Celebratory gunfire also rang out in Kurdish neighborhoods across the northern Iraqi city of Kirkuk, where taxi driver Khatab Ahmed sat on a mattress in his living room to watch trial coverage with his wife and six children.
"Thank God I lived to see the day when the criminals received their punishment," the 40-year-old exclaimed on hearing of Saddam's death sentence.
His brother and uncle were arrested by Saddam's security forces in the 1980s and disappeared forever. Two cousins died in a 1991 Kurdish uprising.
‘Trial was fair,’ Talabani says in Paris
Iraq’s president said Sunday that the trial against the ousted Iraqi leader was fair. But Jalal Talabani would not comment on the guilty verdict or death sentence for fear it could inflame tensions in his volatile nation.
“I think the trial was fair,” the president told The Associated Press at his Paris hotel, where he watched the proceedings live on television. “Those people had the full right to say what they intended.”
Talabani has opposed the death penalty in the past, but found a way around it by deputizing a vice president to sign an execution order on his behalf — a substitute that has been legally accepted.
Talabani, a Sunni Kurd who once took up arms against Saddam and was elected president in April 2005, would not comment Sunday about the use of the death penalty, saying he would make his position known after all the legal proceedings were exhausted.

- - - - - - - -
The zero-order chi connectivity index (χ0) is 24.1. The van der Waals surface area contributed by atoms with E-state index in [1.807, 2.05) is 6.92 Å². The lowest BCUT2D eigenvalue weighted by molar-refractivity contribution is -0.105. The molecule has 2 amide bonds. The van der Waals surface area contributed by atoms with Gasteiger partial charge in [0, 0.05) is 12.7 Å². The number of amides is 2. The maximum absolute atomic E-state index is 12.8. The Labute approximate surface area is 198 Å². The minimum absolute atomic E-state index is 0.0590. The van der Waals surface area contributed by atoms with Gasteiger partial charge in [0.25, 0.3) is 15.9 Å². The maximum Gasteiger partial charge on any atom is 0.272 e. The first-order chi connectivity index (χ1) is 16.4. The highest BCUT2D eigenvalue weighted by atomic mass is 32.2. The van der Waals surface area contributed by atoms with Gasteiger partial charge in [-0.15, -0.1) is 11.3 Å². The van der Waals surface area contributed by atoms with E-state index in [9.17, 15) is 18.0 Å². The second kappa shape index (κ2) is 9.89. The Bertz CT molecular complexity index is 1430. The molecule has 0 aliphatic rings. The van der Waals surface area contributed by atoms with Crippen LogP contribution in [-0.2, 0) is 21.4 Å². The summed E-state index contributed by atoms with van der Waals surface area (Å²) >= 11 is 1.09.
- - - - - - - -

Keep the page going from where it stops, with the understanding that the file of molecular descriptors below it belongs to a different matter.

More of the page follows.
“I must respect the independence of the Iraqi judiciary,” Talabani said. “Until the end I must be silent ... because my comments could affect the situation.”
Foreign Minister Hoshyar Zebari was more outspoken about the verdict.
“This was the only reasonable outcome,” he told AP, calling Sunday “a historic day” that would bring closure to Iraq’s relations with its former leader.
“It’s a victory for the victims of Saddam,” he said.
'An opportunity to unite'
The United States Embassy immediately issued a statement under the name of Ambassador Zalmay Khalilzad, who said the verdicts "demonstrate the commitment of the Iraqi people to hold them (Saddam and his co-defendants) accountable."
"Although the Iraqis may face difficult days in the coming weeks, closing the book on Saddam and his regime is an opportunity to unite and build a better future," Khalilzad said.
Saddam's chief lawyer Khalil al-Dulaim told AP his client called on Iraqis to reject the sectarian violence ripping the country apart and to "not take revenge" on U.S. invaders.
"The message from President Saddam to his people came during a meeting in Baghdad this morning, just before the so-called Iraqi court issued its verdict in his trial," al-Dulaimi said.